I won't get much more into the food side of this, but I will say that the issue here isn't that the folks at Chick-fil-A have a different opinion about a political matter than I do. They have a completely different way of looking at the world, complete with haves and have-nots, and the have-nots (which will never include the owners of Chick-fil-A) are supposed to be automatons who work for low wages and pay too much to eat crap, living long enough to produce children who'll do the same thing but never concerned with their own pleasure. Their Christianity is not the equalizing, self-reflexive Christianity of Jesus, but the hierarchical, judgmental, me-first Christianity of someone looking for a way to feel better about themselves.

And the fact that the people at Chick-fil-A have put so much time, energy, and money into supporting discrimination against LGBT people (and Muslims, apparently) doesn't help the restaurant's case for my money. As the foodie superstar behind The Big Gay Ice Cream Truck put it:

"It literally leaves a bad taste because I know the people who are putting this food in my mouth actively loathe me," he said. "I'm all for freedom of religion, it's just that I know where I want my money to go and I don't want my money to go."

I don't know how anyone could go to a chain fast food place and eat a meal without getting the impression that someone, for some reason, loathes them.

I wasn't raised on fast food the way a lot of other people were, and that might be part of the problem here. Sure, we went to Mickey Dee's and Wendy's with Mom when we were little, my siblings and me, but it was a treat and it was kept rare. The food's great for kids - high in fat, salt, and sugar, with a toy instead of flavor!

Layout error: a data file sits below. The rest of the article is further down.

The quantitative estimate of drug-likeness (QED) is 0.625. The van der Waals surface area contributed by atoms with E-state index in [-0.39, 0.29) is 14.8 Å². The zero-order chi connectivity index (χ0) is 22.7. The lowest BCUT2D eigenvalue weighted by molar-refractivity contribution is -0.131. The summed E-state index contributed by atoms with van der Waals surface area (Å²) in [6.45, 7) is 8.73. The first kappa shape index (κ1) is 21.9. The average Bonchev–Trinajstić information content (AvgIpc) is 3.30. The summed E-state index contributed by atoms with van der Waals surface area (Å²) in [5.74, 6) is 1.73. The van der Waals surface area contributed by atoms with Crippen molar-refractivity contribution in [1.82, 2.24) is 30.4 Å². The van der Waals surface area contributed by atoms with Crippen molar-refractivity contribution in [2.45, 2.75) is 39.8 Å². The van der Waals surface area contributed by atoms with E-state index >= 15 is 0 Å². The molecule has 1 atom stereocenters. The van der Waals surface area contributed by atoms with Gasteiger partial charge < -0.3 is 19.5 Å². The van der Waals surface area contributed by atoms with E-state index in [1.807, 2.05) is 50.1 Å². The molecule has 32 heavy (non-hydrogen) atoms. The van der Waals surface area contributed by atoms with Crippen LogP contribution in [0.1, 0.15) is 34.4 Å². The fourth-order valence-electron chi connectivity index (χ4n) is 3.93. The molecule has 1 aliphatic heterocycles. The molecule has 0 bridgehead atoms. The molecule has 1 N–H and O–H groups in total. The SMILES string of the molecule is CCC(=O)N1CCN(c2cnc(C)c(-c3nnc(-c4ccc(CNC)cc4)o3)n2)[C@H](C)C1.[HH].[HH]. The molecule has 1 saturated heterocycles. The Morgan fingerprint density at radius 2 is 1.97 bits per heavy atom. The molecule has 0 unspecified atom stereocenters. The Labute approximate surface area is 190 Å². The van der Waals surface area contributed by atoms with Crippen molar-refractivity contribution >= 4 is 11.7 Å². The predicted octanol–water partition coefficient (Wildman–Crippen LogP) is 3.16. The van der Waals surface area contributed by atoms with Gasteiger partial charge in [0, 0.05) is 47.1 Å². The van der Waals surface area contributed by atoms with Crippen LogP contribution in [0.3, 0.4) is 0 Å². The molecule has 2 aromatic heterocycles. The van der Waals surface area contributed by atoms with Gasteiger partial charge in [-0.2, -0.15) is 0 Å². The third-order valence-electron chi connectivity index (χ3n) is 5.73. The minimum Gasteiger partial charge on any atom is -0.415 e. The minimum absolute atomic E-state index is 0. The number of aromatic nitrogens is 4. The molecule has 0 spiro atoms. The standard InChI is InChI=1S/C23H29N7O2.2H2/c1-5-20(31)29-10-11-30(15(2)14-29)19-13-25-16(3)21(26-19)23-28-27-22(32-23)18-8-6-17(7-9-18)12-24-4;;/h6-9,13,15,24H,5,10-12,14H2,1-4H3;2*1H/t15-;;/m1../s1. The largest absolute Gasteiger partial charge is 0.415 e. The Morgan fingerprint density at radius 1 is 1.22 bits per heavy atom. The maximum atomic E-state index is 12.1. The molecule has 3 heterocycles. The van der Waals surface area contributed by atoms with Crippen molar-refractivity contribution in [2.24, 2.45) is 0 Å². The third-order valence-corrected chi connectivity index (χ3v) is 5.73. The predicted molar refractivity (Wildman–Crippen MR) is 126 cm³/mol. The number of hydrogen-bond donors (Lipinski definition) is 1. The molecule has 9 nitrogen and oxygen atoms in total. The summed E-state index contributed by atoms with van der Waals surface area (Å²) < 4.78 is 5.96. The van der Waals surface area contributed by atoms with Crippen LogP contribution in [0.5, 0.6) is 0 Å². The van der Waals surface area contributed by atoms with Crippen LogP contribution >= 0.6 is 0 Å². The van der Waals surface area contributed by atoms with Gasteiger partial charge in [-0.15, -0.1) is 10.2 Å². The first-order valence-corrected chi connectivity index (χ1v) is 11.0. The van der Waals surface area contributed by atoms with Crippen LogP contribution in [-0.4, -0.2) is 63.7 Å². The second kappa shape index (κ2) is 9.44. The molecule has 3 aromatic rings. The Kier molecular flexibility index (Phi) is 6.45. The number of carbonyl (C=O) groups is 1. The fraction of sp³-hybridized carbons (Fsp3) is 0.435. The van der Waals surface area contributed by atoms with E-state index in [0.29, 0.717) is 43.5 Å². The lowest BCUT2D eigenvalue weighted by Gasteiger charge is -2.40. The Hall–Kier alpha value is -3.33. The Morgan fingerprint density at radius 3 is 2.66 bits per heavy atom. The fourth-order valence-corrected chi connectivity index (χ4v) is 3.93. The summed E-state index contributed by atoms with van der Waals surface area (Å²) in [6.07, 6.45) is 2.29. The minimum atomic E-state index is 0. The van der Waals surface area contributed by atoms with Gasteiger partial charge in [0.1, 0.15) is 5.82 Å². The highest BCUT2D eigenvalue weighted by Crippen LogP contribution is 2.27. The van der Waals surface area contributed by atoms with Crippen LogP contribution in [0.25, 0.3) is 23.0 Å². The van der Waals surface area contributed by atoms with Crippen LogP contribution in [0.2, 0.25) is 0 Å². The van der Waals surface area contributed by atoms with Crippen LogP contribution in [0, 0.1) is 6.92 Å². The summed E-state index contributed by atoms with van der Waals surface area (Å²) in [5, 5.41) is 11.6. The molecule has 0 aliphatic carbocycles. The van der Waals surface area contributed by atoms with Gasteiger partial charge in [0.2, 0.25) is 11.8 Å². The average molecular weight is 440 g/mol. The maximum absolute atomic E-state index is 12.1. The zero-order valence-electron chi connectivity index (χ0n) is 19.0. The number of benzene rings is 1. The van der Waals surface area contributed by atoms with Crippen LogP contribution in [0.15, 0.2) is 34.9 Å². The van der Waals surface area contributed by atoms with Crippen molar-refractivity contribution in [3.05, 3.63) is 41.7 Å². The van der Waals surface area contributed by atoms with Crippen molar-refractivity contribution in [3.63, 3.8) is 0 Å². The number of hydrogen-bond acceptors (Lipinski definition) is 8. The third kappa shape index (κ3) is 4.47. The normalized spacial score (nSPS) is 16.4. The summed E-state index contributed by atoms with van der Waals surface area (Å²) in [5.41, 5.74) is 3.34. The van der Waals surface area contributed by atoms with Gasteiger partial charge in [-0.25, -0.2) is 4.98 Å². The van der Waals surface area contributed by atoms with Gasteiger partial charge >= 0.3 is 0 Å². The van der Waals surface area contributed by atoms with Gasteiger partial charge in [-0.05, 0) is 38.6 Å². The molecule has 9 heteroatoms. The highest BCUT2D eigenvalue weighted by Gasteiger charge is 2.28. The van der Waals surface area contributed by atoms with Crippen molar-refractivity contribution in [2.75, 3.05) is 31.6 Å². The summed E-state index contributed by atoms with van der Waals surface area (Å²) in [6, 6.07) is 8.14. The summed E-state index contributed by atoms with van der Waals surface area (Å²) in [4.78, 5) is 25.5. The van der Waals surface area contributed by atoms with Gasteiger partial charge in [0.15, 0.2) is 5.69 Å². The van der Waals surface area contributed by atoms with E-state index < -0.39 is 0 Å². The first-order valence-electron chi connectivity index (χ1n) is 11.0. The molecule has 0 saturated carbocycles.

Other than that, I'd tell the students at NYU Lesbian, Gay, Bisexual, Transgender and Queer Student Center that it's great that they're looking beyond marriage to understand the queer and other issues at play here, but sometimes these folks do give themselves away.

More importantly, while seeing the big picture is important, we shouldn't get into a place where we see sexual autonomy as a second-rate issue, demonization of LGBT people as not as important as the demonization of other classes of people, and not something worth organizing around.

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Inclusive Enda Now! | February 3, 2011 12:42 PM

In the name of "seeing the big picture," you have commented on boring details such as the caloric count of a chicken sandwich, but you have MISSED something hugely important to our community: Chick-Fil-A does NOT have a nondiscrimination policy that includes sexual orientation and gender identity. And most Chick-Fil-A stores are in the Southern states, which do not have state ENDA statutes. Pass an inclusive ENDA in the US Congress now! That's the relevant point in all of this... and yet it was missing from your long and boring post.

That said, your posts are generally good. So you get a pass this time.

I don't think that those corporate nondiscrimination policies are worth the paper they're printed on, but thanks for pointing that out.

And, come on, 1000-ish words isn't that long.

Speaking as someone who's worked in retail for most of my adult life, both pre and post-transition, I can tell you that for most of the companies I've worked for (there are exceptions) these non-discrimination policies are followed until they become inconvenient. Once a company or someone in their management decides they want to fire an LGBT employee, they'll find a way to do it by manufacturing a "valid" reason that doesn't relate to their being LGBT so they can maintain the public illusion of compliance with the policy if challenged.

Inclusive Enda Now! | February 3, 2011 1:40 PM